Lads’ mags are responsible for my eating disorder, says Hannah Whittaker
I don’t understand why it is only recently that I have become aware of all the things I need to be in order to survive this shallow patriarchal society.
I was a happy adolescent teen whose life was not corrupted by obsessing over self image and the image of others. Sure, I wore make up and I still do. How many teenage girls don’t? But I never thought any less of myself without it nor did I fully know why I wore makeup anyway.
Of course there were a few phases in early high school when I was vain enough to feel that I absolutely had to wear the stuff, but that was just puberty – or was it?
If I ever went out with friends, I always liked to make an effort by spending extra time on my makeup and wearing my nicest clothes, not because I felt I was in competition with anyone, or so I thought, I just simply liked to be well presented whenever I went out in public. But what did it mean to be “well presented”?
I was fortunate enough not to be the kind of person who spent most of her time wishing she looked like the most ‘beautiful’ cover girl, I had better things to do with my time. Like laughing, being irresponsible, getting nagged at. All the things that are generally involved with being 14/15. I was way to busy having a great life than spending it worrying about what makes a woman ‘fit’ in the eyes of a man and I wouldn’t start thinking about this until I turn 16.
When I turned 16, I got myself a boyfriend and it was during our first few weeks together that he said some things that opened a door in my mind that should have always stayed closed. These things were only small and it sometimes makes me feel stupid to think that I reacted so badly to something so insignificant. These small things were simply just a few comments about some famous women, but I can remember every single thing, word for word. I remember them well because things that hurt seem to stay with me.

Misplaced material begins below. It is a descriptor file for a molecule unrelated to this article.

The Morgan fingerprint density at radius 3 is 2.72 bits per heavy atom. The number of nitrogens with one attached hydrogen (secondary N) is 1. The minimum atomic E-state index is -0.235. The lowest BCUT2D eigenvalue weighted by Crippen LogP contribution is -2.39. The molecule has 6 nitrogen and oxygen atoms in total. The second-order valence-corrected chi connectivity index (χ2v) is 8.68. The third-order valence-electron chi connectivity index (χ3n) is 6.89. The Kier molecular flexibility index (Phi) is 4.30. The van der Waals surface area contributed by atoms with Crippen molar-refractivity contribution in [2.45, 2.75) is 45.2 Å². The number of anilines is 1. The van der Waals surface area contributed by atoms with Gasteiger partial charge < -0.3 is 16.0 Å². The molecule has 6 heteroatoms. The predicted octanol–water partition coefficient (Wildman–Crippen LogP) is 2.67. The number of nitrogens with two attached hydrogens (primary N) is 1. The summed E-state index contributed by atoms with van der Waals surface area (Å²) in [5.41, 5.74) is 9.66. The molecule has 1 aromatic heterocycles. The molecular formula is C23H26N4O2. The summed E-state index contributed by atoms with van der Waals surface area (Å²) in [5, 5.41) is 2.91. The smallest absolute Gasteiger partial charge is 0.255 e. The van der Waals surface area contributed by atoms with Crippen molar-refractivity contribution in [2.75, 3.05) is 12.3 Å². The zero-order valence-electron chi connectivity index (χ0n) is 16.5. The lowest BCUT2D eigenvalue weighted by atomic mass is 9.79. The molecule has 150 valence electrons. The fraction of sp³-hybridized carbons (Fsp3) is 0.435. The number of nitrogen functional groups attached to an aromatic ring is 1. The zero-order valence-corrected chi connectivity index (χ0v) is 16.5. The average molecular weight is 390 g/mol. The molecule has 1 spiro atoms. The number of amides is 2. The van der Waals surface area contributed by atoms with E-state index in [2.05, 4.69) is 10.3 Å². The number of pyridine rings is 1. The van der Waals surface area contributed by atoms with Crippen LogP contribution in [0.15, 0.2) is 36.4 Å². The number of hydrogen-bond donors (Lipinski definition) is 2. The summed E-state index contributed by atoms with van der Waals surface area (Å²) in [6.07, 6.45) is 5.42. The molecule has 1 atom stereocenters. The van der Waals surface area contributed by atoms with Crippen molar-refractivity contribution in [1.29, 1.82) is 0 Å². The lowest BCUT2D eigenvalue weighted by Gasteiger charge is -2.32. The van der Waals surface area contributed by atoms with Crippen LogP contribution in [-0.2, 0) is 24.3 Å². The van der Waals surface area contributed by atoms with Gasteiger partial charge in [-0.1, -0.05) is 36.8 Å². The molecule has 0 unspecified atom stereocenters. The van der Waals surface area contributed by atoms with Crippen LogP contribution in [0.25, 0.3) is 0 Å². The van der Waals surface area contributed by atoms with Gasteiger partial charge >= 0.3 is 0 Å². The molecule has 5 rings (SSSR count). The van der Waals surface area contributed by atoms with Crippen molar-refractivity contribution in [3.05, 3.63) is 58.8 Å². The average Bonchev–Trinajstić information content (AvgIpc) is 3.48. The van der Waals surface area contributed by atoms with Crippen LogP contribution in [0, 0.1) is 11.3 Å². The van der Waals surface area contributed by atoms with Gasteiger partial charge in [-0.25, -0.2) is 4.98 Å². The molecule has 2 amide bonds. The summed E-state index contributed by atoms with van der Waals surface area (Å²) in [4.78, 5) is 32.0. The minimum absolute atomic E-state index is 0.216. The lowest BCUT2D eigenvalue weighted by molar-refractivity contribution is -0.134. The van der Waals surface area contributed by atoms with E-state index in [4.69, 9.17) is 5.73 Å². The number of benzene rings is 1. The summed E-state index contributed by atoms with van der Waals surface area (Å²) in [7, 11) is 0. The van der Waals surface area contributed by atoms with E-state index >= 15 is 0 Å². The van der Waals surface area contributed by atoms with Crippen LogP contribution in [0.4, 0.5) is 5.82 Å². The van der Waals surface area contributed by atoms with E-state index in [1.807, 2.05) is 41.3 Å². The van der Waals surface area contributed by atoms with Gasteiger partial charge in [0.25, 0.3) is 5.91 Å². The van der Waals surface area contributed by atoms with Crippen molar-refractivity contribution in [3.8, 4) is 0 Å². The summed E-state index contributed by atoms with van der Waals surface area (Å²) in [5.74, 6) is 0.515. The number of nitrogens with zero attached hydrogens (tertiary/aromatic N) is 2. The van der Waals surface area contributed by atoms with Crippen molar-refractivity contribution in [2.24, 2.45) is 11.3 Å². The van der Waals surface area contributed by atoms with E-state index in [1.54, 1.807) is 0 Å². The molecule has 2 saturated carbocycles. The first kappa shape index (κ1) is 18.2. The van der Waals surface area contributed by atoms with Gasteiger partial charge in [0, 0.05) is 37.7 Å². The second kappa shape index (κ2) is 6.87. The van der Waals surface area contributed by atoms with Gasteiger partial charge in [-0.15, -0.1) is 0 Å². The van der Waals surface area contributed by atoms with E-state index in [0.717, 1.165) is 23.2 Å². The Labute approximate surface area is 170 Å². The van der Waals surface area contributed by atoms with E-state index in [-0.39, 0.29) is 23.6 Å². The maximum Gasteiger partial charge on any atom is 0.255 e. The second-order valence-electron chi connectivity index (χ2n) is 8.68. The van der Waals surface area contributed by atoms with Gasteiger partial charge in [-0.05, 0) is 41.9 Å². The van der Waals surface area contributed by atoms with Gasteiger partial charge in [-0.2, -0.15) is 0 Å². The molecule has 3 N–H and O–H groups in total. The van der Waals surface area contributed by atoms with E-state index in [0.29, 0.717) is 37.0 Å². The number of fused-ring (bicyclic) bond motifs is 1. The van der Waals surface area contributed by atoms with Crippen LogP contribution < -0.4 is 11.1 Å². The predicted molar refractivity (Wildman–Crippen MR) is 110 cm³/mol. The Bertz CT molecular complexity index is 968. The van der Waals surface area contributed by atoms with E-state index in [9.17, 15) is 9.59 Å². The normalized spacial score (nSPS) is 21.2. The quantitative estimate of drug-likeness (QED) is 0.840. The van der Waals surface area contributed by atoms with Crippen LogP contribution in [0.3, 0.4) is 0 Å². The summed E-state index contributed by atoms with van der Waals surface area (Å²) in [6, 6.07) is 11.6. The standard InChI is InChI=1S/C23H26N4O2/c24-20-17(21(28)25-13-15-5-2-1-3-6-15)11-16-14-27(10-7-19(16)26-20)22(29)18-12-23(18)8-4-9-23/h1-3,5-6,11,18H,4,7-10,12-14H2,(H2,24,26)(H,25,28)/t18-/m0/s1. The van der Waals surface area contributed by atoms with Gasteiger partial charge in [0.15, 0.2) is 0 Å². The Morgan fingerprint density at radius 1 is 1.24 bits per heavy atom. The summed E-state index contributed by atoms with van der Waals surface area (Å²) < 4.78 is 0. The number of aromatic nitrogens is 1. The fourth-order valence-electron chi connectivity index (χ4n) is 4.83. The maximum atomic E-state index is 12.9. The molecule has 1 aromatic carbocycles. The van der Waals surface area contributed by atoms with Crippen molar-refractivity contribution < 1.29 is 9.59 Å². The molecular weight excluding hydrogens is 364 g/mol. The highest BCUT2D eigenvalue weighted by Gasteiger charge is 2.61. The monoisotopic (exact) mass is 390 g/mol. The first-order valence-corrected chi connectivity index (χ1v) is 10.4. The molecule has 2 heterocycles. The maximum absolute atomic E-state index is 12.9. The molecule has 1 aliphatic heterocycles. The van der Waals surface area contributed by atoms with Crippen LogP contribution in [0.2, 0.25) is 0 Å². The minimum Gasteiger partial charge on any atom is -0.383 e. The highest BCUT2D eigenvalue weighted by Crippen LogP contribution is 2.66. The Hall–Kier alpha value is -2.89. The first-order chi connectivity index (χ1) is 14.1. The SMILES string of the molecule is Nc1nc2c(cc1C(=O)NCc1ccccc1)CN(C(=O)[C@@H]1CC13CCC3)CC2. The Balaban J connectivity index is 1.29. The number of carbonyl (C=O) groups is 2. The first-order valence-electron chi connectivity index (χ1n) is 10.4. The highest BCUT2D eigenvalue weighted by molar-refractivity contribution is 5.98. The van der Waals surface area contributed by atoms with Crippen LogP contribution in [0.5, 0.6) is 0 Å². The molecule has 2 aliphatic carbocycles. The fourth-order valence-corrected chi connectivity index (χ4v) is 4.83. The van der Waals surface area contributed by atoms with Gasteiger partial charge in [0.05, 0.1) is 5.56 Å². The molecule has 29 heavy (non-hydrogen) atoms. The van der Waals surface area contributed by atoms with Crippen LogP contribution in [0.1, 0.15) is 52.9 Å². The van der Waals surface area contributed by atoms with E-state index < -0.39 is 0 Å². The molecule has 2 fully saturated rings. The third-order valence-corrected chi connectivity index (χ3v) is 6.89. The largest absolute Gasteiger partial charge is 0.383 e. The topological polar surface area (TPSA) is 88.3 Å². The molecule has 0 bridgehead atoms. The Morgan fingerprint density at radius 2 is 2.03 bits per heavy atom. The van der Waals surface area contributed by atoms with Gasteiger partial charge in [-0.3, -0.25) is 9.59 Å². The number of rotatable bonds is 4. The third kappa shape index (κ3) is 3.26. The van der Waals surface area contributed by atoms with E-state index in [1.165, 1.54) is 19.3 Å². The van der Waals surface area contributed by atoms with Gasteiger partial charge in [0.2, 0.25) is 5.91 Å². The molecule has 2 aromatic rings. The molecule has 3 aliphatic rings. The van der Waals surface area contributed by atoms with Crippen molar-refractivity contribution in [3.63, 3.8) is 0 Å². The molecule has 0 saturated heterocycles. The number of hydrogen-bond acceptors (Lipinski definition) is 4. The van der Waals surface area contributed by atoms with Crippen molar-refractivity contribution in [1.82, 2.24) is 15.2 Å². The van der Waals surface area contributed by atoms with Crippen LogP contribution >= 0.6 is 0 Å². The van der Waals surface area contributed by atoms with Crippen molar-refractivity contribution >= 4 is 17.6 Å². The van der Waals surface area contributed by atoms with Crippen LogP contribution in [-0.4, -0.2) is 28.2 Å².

I became obsessed my body and with the bodies of glamour models, many of which I found on MySpace – and it’s also pretty hard to avoid them in the newsagents.
MySpace allows you to build a profile of yourself and chat to people all across the world. A lot of people use it as DIY celebrity and popularity tool. In my opinion these experiences I had with my own profile are not something I would encourage for younger people or anybody for that matter. Simply because it gets you hooked with things that quite honestly don’t matter.
Any opportunity I had, I would go on the internet and look at these women; it was almost as if I wanted to upset myself. I also became very possessive over my boyfriend. He told me his password to his MySpace account and I would check it everyday. If he had a girl on there who I didn’t like I would simply click and delete. Easy!
I was now one of those girls who wished to look like a cover model, I was everything I said I’d never be. The worst thing was, even though I was completely aware that I had nothing to be ashamed of I still felt ugly whenever I saw a lads’ mag. It is just a simple fact that most men, and a lot of women, believe that the airbrushed body of an FHM model is the ‘perfect’ body.
“What’s wrong with me?” and “I don’t look like her!” I would constantly think to myself.